The best ways to get to Munich from Munich International Airport

The best ways to get to Munich from Munich Intl. Airport

Munich is a quite huge, international airport and the hub of Germany’s south. While Frankfurt ist the most important airport in Germany, but Munich comes in the second place. Its location in Europe makes it a hub airport with over 200 destinations in 70 countries. Munich International Airport is also called “Franz Josef Strauss Airport”, named after the former Bavarian minister-president and not be confused with Johann Strauss, music composer known for the waltz.

How to get from Munich airport to the city?

There are a few options to get from the airport to Munich. You have to know that Munich International Airport (“Franz Josef Strauss Airport”, IATA-Code: MUC) is outside of the city. It’s located about 40 kilometres (ca. 25 miles) northeast of the city centre. So many travellers arriving at Munich Airport ask questions like “What is the easiest, most convenient or cheapest way to get from the airport to the city?” Actually there are five options to get to the city. It is possible to

  • Take a Taxi
  • Use the Urban rail system (S-Bahn)
  • Use the Express Bus
  • Use a rental car
  • Prebook a transfer

I will now show you the advantages, disadvantages and costs for each transport option.


Taxis waiting outside Terminal 1 of Munich International Airport

Using a taxi to get to Munich

Using a taxi to get from Munich International Airport to Munich City is the most convenient, but also most expensive transfer possibility. The taxis wait directly outside of the arrivals hall and usually there are also Taxi-Vans to transfer more than three people with their luggage. There is no specific service staff outside the arrivals hall or specific line you have to wait for the taxis. You just go out and choose your taxi. There is just one unwritten rule you should know. Always choose the first taxi in line. If you need a Taxi-Van, just go to the first Van in line. Of course this is not an official law, but i’ve seen taxi drivers showing verbally their displeasure when people are not taking the first taxi in line.



Natural hazards you can encounter in Munich and southern Bavaria

Natural Hazards you can encounter in Munich and southern bavaria

Every place you travel to, has specific natural hazards you can encounter during your visit. Some places on earth are safer than others and some natural hazards can really be a pain as they occur often. Here you will find out what to expect in Munich and southern Bavaria and what to do if you’re affected during your stay. But don’t worry. Munich and southern Bavaria are very safe regions concerning natural hazards like floodings, thunderstorms and severe downpour.


Germany can encounter storms with wind speeds up to 64 knots (12 bft, 120 km/h, 75 mph). Fortunately, severe storms only occur every 5-10 years. The last severe storms that hit southern Germany were in 1990 (storms “Vivian” and “Wiebke”), 1999 (storms “Lothar” and “Martin”) and 2007 (storm “Kyrill”).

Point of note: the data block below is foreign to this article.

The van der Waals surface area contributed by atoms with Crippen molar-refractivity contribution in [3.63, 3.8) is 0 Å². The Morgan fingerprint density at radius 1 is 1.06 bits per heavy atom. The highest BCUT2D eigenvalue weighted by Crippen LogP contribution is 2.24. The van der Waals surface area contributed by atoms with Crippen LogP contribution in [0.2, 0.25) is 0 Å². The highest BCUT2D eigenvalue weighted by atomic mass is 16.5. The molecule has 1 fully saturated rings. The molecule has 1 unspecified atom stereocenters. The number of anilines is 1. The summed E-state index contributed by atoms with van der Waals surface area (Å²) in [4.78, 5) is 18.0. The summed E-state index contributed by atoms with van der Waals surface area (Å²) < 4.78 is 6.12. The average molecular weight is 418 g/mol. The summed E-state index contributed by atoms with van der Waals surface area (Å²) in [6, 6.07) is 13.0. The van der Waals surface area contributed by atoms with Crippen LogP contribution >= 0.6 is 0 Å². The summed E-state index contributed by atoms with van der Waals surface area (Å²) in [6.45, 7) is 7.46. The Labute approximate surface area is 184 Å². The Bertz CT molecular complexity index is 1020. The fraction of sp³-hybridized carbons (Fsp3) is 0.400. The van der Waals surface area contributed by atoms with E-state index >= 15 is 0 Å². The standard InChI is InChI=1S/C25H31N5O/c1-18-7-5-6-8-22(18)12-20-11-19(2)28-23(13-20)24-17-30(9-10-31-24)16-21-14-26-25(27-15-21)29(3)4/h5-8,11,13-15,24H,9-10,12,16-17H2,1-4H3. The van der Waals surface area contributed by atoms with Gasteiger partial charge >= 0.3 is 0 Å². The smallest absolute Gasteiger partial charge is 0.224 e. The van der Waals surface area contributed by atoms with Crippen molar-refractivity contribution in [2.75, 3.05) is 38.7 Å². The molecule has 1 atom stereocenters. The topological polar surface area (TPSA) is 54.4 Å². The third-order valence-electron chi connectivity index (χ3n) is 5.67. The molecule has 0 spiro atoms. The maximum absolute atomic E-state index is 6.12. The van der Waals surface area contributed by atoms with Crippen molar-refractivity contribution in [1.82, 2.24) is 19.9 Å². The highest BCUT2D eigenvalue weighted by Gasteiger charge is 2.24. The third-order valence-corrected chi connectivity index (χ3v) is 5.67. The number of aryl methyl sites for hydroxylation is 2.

Like Hurricanes, the European windstorms get names. The European windstorms usually appear during late winter (January – April) or autumn (September-November). An interesting fact is, that the different European weather services name the same storms differently. So if you travel across Europe and you watch the media in different countries while there is a storm going on, you’ll notice that the name changes from country to country. For example the 1999 December storm was called “Anatol” in German speaking countries, but got the name “Adam” in Denmark, “Carola” in Sweden and “December hurricane” in Great Britain.

In contrast to Hurricanes in the USA, European windstorms (German: “Orkan”) usually appear without rain or thunderstorms. It is actually just extremely windy. Sometimes there can even be a clear sky.

Fortunately, severe European windstorms are rare, but there can still be mediocre storms that affect for example air or rail traffic.

There is actually not much you can do as a tourists when it’s stormy. Try to check the local media before travelling. If possible, try to rebook your flight to another destination near Munich like Milan or Zurich and take the train from there (if these airports are not affected).


Thunderstorms can be encountered in Munich and southern Bavaria from late April until late October. They appear mostly during hot summer days, especially in the late afternoon when the air gets humid.

Thunderstorms in southern Bavaria and Munich can get severe, but a really heavy thunderstorm is rare. Anyway it’s quite frightening and annoying, getting caught by a thunderstorm while sitting in a beer garden or while doing sightseeing. My tip here is to use the official German Weather Centre warning app on your smartphone or use the website The App allows you to set warning options for your location and before things get serious, it will warn you via a push message.

When in a thunderstorm, try to seek shelter in a coffeeshop, restaurant or shop. Usually thunderstorms in Munich only last up to one hour. During a heavy thunderstorm, avoid being outside, especially on flat fields or in woods. Lightnings can strike and harm you. Sometimes (usually during summer) a thunderstorm in Munich can come with hail. Often the hail doesnt get bigger than small marbles, but sometimes it can get severe (see: severe hail)

More to come soon.

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